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Why Does Interim Servicing Exist?

On the surface, interim servicing should not exist. So why does it?

Paying a mortgage bill
Photo by Alexander Suhorucov from Pexels

Interim servicing is the result of friction between the mortgage originations and mortgage aggregation/securitization process.

If a loan is not sold prior to the first payment coming due, the lender is on the hook for collecting the payment. But this doesn’t mean interim servicing is going anywhere. While lenders can work to reduce their dwell times, sometimes it’s not in the lender’s best interest to immediately sell the loan or it’s simply not possible.

Reasons lenders may not immediately flip their loans

Required aging of mortgages

For subprime loans, it is common practice for a lender to collect the first few months of payments to prove the borrower’s ability to pay.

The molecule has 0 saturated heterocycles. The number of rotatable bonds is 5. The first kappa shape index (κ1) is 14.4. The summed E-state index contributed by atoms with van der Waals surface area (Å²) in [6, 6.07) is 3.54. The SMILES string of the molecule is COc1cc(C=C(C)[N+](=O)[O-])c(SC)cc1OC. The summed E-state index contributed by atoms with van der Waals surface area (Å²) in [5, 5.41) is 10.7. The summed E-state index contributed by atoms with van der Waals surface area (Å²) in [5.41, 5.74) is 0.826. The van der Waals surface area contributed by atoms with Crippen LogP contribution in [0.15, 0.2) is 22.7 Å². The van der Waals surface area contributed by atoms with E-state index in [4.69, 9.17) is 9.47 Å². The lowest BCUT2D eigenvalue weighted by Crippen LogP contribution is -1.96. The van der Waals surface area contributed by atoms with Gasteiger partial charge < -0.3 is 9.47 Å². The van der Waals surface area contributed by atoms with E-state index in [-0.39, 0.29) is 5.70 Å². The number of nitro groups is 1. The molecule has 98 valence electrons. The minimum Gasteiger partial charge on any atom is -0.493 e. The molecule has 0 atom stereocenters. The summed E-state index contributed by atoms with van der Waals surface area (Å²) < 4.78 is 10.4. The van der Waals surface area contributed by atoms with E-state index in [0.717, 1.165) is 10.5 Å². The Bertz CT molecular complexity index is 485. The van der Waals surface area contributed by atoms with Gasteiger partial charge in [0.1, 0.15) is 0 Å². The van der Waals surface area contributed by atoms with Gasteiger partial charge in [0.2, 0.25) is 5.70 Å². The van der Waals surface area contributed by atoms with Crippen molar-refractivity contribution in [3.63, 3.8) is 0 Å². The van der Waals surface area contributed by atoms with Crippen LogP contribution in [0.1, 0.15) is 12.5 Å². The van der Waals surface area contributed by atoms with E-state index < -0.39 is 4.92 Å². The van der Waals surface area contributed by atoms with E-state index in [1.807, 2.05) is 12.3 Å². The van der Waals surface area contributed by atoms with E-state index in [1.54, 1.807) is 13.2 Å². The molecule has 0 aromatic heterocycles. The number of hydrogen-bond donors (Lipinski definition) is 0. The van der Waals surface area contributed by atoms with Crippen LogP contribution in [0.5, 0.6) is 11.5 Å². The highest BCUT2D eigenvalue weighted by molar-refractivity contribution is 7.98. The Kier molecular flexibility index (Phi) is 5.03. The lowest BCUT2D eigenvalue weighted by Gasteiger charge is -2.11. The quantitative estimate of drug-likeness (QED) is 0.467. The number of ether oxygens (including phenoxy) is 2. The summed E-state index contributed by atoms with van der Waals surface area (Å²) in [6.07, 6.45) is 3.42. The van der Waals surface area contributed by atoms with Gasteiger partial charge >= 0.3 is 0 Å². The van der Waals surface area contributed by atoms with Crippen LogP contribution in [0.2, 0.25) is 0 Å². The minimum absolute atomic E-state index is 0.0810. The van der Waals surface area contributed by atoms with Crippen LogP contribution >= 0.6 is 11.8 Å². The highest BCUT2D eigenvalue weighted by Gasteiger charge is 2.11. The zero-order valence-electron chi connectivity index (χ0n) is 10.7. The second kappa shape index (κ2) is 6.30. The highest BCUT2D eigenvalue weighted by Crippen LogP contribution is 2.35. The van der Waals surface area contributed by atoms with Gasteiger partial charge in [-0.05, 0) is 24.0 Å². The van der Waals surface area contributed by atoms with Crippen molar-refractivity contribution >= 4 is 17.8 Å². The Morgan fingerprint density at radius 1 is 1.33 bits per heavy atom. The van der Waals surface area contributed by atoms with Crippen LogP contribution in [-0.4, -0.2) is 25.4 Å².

Filling of mortgage pools

Loans can be sold in bulk or one-off as they close. While bulk & flow agreements have benefits, one result of bulk agreements may be that some loans may not be transferred until over a month after closing.

Arbitrage pricing

Similar to why a lender may choose to retain mortgage servicing rights after selling off the loan, given rates and current pricing conditions, it can be in the lender’s best interest to hold a loan.

Closing errors

While a lender should obviously aim to reduce errors, if a loan is missing critical paperwork, it is often in the lender’s best interest to retain the loan until issues are resolved (instead of selling the loan for a massive discount).


Luckily for lenders, interim servicing does not have to be difficult. With Willow, borrower notifications and the processing & recording payments are automated. Manual data entry is eliminated & you never have to worry about mailing borrowers a goodbye letter. To learn more about how Willow can automate your interim servicing processes, reach out to us at


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